A margin for error this large could become problematic for a space probe that is currently flying through interplanetary space at 10 miles per second (36,000 miles per hour), so it needs to make fine adjustments as it gets closer to its target.
To provide a more precise view on Pluto's location ahead of a scheduled New Horizons course correction in July, mission scientists have enlisted the help of the Atacama Large Millimeter/submillimeter Array (ALMA), located in Chile.
ANALYSIS: Hubble Survey Spots Two New Objects Beyond Pluto
To measure distances throughout the Cosmos, astronomers traditionally use the method of astrometry to track the motions of the planets, for example, relative to the "fixed" stars many light-years beyond. But when we're talking about threading an interplanetary needle 40 AU away, a more precise form of astrometry is needed as even stars drift regardless of their distance from us.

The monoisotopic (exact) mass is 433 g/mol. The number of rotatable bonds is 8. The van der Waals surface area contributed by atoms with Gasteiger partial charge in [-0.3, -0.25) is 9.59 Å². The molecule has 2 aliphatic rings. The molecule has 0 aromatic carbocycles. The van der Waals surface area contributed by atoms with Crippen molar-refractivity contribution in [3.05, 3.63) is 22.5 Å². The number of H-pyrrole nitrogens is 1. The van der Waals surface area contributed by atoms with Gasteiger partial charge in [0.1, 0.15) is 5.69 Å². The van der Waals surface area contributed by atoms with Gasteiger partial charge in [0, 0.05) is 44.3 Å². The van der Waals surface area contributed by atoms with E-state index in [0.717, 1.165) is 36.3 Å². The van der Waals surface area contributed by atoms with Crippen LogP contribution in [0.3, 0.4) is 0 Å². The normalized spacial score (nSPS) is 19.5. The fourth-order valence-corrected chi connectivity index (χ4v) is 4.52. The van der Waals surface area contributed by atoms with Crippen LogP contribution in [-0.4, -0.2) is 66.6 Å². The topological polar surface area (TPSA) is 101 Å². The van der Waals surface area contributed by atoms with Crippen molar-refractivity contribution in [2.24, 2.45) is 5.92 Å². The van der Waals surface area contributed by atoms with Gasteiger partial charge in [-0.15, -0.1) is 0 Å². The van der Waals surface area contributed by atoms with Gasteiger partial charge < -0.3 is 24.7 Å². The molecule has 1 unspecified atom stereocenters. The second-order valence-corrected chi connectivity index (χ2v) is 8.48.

Using quasars - ancient active galaxies that can be spied over 10 billion light-years away by the most sensitive radio observatories on the planet - ALMA can provide this mindblowing precision (as these objects are truly fixed in the Universal landscape), adding a new dimension of positioning data to back up decades of optical observations of the distant world.